letters to surfers

How can you take Genesis as a historical document?  Everybody knows it is mainly myth.
by Robert Brow  (www.brow.on.ca)

I certainly allow the right of historians to study Genesis to see if any material might turn out to be factual by historical  standards.  That is a perfectly respectable university discipline.  There is also a huge university discipline that focuses on myth and its meaning.  I view the form of life of life in Genesis as Moses' (or some other writer's) introduction to the story of  the origins of the Arab and Jewish people (e.g. in my Ishmael the Arab).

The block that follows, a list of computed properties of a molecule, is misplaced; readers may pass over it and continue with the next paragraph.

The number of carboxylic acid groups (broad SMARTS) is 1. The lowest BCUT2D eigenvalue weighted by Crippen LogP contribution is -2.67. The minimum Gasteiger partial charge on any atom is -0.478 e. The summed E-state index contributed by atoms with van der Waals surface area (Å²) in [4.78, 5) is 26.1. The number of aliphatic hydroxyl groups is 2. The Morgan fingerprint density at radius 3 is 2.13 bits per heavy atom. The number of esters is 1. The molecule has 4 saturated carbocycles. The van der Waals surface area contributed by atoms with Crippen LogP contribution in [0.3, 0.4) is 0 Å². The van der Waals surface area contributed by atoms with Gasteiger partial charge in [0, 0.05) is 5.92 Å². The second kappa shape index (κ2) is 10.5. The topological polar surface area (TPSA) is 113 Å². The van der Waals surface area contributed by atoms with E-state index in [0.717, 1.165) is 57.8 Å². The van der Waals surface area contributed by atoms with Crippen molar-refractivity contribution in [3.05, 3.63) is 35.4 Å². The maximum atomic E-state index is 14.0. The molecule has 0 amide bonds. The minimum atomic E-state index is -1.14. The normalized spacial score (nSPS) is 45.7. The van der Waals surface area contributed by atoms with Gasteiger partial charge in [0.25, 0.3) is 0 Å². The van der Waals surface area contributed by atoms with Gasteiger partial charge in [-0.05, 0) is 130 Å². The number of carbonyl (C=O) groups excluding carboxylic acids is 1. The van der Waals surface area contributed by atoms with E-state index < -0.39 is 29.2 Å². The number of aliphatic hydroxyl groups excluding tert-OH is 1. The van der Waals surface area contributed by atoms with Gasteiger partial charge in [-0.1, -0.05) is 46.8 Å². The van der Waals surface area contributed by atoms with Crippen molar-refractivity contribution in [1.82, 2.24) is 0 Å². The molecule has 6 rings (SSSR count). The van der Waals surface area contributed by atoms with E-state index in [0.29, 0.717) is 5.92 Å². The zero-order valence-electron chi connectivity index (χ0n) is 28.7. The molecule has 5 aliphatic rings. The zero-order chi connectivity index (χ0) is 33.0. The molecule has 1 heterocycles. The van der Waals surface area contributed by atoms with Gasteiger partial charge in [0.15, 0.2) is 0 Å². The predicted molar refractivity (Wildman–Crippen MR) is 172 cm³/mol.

I then make the assumption that God chose that introduction (no doubt with corrections and emendations) for the first book of the Bible.  I have no proof for that.  But that is the beginning of the Bible I use every day.  If God predestined it for my use (and for the whole church) I assume he wanted it there, and I should take it seriously.  I have to work at the language games for words such a God, Created, Covenant, Flood, LORD, and for the metaphors and allusions that are used.  That means that exegesis is within a commitment to a certain view of the Bible. But in any case without Genesis it would be impossible for me to make sense of the New Testament.

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